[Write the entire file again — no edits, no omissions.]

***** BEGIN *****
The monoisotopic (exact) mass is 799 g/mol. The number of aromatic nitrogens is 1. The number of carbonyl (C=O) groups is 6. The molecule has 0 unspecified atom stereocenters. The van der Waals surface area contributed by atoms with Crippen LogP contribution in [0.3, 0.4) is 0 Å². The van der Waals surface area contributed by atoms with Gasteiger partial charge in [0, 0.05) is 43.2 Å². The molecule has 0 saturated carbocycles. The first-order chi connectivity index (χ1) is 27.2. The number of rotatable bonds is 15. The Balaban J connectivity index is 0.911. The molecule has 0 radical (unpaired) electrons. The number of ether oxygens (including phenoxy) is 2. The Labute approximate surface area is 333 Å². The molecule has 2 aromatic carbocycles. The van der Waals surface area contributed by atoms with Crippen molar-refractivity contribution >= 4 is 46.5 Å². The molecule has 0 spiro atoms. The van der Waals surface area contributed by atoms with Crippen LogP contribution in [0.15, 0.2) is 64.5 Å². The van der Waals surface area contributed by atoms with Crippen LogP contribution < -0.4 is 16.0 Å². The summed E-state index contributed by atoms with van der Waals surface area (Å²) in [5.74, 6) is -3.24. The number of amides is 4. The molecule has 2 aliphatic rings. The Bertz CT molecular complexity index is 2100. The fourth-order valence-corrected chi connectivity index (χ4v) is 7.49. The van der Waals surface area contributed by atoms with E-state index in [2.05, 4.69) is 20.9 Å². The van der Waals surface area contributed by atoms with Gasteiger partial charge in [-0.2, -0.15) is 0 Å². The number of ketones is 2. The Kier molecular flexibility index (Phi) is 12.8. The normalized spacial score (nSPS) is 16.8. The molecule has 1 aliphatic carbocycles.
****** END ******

The monoisotopic (exact) mass is 799 g/mol. The number of aromatic nitrogens is 1. The number of carbonyl (C=O) groups is 6. The molecule has 0 unspecified atom stereocenters. The van der Waals surface area contributed by atoms with Crippen LogP contribution in [0.3, 0.4) is 0 Å². The van der Waals surface area contributed by atoms with Gasteiger partial charge in [0, 0.05) is 43.2 Å². The molecule has 0 saturated carbocycles. The first-order chi connectivity index (χ1) is 27.2. The number of rotatable bonds is 15. The Balaban J connectivity index is 0.911. The molecule has 0 radical (unpaired) electrons. The number of ether oxygens (including phenoxy) is 2. The Labute approximate surface area is 333 Å². The molecule has 2 aromatic carbocycles. The van der Waals surface area contributed by atoms with Crippen molar-refractivity contribution >= 4 is 46.5 Å². The molecule has 0 spiro atoms. The van der Waals surface area contributed by atoms with Crippen LogP contribution in [0.15, 0.2) is 64.5 Å². The van der Waals surface area contributed by atoms with Crippen LogP contribution < -0.4 is 16.0 Å². The summed E-state index contributed by atoms with van der Waals surface area (Å²) in [5.74, 6) is -3.24. The number of amides is 4. The molecule has 2 aliphatic rings. The Bertz CT molecular complexity index is 2100. The fourth-order valence-corrected chi connectivity index (χ4v) is 7.49. The van der Waals surface area contributed by atoms with E-state index in [2.05, 4.69) is 20.9 Å². The van der Waals surface area contributed by atoms with Gasteiger partial charge in [-0.2, -0.15) is 0 Å². The number of ketones is 2. The Kier molecular flexibility index (Phi) is 12.8. The normalized spacial score (nSPS) is 16.8. The molecule has 1 aliphatic carbocycles.